Two years ago, journalist Walter Isaacson wrote about the “two original sins of the internet.” One was about journalism in particular, and the idea that content should be free for users and paid for by ads.
An error, he noted, for which the media industry has been paying dearly over the last several years.
The second – an obsession with the idea that the web should be, for all intents and purposes, an anonymous place – has been more widely impactful. As the CEO of Averon, Wendell Brown, noted, it has also introduced over two decades’ worth of friction into the system by making it extremely difficult, in many cases, to know where things are coming from.
“The internet was built for delivering packets to the right destination – and it is very good at sending, too,” said Brown. “But it did not get good at defining the ‘from address’ for data. That wasn’t part of the original consideration – and that has led to many, many challenges.”
Challenges that started with spam, and have recurred in a variety of forms – transactional fraud, “fake news, fake emails, phishing campaigns – all of which are symptoms of a common disease called ‘no return address present,’” he noted.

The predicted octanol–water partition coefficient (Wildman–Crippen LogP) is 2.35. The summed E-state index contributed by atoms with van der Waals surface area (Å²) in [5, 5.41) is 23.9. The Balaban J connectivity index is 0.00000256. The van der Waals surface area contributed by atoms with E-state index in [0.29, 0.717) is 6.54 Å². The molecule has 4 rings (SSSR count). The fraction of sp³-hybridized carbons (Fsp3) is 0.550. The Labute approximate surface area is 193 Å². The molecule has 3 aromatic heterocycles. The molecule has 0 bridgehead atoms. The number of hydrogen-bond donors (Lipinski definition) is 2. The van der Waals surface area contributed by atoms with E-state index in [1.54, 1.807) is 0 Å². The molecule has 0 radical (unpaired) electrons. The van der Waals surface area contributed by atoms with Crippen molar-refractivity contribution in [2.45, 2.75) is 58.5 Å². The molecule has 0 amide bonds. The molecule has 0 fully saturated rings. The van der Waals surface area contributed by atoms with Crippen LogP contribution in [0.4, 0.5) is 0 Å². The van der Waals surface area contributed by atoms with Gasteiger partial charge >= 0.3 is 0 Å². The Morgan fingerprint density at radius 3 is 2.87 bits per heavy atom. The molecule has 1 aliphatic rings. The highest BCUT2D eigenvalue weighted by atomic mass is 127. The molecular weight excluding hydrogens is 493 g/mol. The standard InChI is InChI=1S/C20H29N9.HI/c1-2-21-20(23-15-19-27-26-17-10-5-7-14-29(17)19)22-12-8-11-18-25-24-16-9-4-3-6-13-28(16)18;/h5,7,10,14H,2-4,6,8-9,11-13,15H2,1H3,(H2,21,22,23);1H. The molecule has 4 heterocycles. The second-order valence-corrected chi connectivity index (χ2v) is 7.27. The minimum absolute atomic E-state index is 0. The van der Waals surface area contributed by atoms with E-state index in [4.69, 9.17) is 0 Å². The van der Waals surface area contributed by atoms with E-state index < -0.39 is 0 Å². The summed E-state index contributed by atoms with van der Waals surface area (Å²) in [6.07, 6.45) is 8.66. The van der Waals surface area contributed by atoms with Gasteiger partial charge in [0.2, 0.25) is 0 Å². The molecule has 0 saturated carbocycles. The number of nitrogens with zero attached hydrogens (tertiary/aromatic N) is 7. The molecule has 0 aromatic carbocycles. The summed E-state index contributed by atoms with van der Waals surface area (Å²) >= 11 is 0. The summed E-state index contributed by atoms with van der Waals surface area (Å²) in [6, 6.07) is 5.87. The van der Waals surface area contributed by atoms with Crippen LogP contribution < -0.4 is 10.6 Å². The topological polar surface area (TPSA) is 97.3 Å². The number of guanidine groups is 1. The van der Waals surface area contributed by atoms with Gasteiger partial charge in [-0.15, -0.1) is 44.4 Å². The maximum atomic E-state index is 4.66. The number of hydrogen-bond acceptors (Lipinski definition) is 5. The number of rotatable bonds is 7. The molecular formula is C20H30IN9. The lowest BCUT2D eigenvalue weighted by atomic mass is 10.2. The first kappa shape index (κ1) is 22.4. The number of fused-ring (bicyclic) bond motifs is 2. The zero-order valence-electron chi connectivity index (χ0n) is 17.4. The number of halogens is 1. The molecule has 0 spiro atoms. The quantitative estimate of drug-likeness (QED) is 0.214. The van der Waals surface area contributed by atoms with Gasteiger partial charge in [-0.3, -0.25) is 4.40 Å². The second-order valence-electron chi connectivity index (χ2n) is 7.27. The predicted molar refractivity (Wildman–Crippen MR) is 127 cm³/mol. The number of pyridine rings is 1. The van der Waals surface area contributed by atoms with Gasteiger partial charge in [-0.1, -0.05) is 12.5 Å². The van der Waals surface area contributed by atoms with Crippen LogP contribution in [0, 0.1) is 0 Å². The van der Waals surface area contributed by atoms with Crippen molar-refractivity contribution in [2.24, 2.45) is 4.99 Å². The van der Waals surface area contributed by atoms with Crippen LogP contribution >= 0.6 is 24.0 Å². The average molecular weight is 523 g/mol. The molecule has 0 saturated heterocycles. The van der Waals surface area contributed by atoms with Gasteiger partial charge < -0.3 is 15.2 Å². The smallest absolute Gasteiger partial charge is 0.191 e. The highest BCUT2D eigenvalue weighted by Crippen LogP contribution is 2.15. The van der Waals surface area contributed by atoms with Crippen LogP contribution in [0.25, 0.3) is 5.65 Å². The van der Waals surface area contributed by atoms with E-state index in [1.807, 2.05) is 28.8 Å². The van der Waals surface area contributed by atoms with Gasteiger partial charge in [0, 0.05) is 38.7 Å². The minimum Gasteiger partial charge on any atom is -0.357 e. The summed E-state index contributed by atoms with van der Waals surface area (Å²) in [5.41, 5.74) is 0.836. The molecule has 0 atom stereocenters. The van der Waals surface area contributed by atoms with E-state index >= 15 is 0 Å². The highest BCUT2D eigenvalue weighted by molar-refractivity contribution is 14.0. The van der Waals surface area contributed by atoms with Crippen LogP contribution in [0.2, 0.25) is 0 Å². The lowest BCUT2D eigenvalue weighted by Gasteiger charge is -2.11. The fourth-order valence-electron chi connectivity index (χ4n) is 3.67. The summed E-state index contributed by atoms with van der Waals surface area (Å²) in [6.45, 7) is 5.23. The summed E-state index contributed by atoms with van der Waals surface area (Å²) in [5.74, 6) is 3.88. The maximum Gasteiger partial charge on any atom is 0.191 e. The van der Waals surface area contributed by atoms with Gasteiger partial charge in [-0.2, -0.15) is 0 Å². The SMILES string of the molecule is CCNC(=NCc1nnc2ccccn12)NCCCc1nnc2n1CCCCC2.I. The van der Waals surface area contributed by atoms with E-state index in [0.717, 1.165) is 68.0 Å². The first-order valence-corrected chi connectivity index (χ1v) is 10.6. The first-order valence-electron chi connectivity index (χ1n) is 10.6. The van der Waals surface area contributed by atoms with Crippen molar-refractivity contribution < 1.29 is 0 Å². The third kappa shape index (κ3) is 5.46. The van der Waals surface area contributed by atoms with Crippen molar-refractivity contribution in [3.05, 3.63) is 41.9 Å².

And while several decades of trying to medicate the symptoms – by creating increasingly complicated security protocols for customers to log in – have made some progress, Brown said that Averon is trying to build something that looks a bit more like a cure. Because, as Brown told Webster, the open world of the internet is anonymous – mostly because it is free.
But accessing the internet via a mobile device is not free. In fact, he noted, it requires signing into a closed network with a verified identity – a network that will then keep close track of its users through billing.
Brown knows something about those billing systems – before he was an entrepreneur in the digital authentication space, he spent about 30 years “building them for carriers.” That is why, he told Webster, he saw something when he looked at them that no one else had so far: “a chance to take advantage of a worldwide existing infrastructure and repurpose it to be used broadly for identity across a wide variety of digital use cases.”
Because the carriers, he noted, have spent about 30 years doing something without realizing precisely what it was they were doing: creating an absolutely ideal place to start building those digital “from addresses” that the web so sorely needs.
The Identity Network That Everyone Overlooks
When people think of what telecom companies have built over the last few years, Brown noted, the obvious go-to answers are things like “data network” or “the internet without the wires.”